Title: Nearer Than The Sky Author: T. Greenwood Paperback; 321 pages Publisher: Kensington
When Indie Brown was four years old, she was struck by lightning. In the oft-told version of the story, Indie’s life was heroically saved by her mother. But Indie’s own recollection of the event, while hazy, is very different. Most of Indie’s childhood memories are like this—tinged with vague, unsettling images and suspicions. Her mother, Judy, fussed over her pretty youngest daughter, Lily, as much as she ignored Indie. That neglect, coupled with the death of her beloved older brother, is the reason Indie now lives far away in rural Maine. It’s why her relationship with Lily is filled with tension, and why she dreads the thought of flying back to Arizona. But she has no choice. Judy is gravely ill, and Lily, struggling with a challenge of her own, needs her help. In Arizona, faced with Lily’s hysteria and their mother’s instability, Indie slowly begins to confront the truth about her half-remembered past and the legacy that still haunts her family. And as she revisits her childhood, with its nightmares and lost innocence, she finds she must reevaluate the choices of her adulthood—including her most precious relationships.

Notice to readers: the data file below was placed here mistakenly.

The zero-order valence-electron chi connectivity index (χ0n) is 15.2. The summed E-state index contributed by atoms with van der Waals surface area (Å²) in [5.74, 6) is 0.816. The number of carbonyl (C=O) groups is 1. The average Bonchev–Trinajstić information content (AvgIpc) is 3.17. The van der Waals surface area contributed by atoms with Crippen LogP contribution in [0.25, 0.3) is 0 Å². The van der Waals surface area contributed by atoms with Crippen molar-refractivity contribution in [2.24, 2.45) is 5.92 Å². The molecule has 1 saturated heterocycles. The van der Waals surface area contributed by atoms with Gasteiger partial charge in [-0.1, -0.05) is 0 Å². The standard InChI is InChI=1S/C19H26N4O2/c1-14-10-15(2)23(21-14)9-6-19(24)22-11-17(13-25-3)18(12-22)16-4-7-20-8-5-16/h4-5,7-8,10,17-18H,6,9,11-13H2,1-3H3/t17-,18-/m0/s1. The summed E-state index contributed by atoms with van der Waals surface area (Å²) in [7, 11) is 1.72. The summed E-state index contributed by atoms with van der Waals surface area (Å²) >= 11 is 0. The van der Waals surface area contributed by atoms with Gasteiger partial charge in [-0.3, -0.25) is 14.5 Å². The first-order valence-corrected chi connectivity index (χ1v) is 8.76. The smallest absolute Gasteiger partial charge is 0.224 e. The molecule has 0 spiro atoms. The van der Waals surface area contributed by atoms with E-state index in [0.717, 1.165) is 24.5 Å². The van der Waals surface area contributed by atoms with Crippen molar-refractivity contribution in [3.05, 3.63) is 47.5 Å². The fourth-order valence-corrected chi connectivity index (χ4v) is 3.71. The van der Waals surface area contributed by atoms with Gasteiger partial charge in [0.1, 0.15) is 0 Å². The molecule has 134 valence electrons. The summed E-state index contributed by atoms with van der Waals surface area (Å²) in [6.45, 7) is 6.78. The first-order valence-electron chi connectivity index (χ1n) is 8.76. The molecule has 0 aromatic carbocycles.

Indie Brown may have just died when she was young, but her mother prevented that after she got struck by lightning. Since then, things were never the same again. Tried as she might to remember what happened, the only thing she see now is a different kind of treatment. Whatever Indie thought about her mother was changed when she came back to their childhood home, after learning about her mom’s grave illness. She couldn’t believe what she realized – her own mother might just have been the one causing harm to her own children, and it seemed that Lily, her sister was doing the same to her own kid. This is my first time to read a story about the mental disorder, Munchausen Syndrome. I haven’t ever heard about it even before I read this book. Now, I feel that I should research and know more about this sickness. This had been a heavy and emotional read, I didn’t know first how to react. As a mom to three kids, I could never, in a million years, think of doing harm to my own flesh and blood. But after reading this book about a mom suffering from a mental illness, I couldn’t help but cry and shake my head. But storywise, this had been a well-written one, full of compassion, hope, understanding and appreciation. T. Greenwood is a passionate and talented storyteller and I’d love to read more of her other books!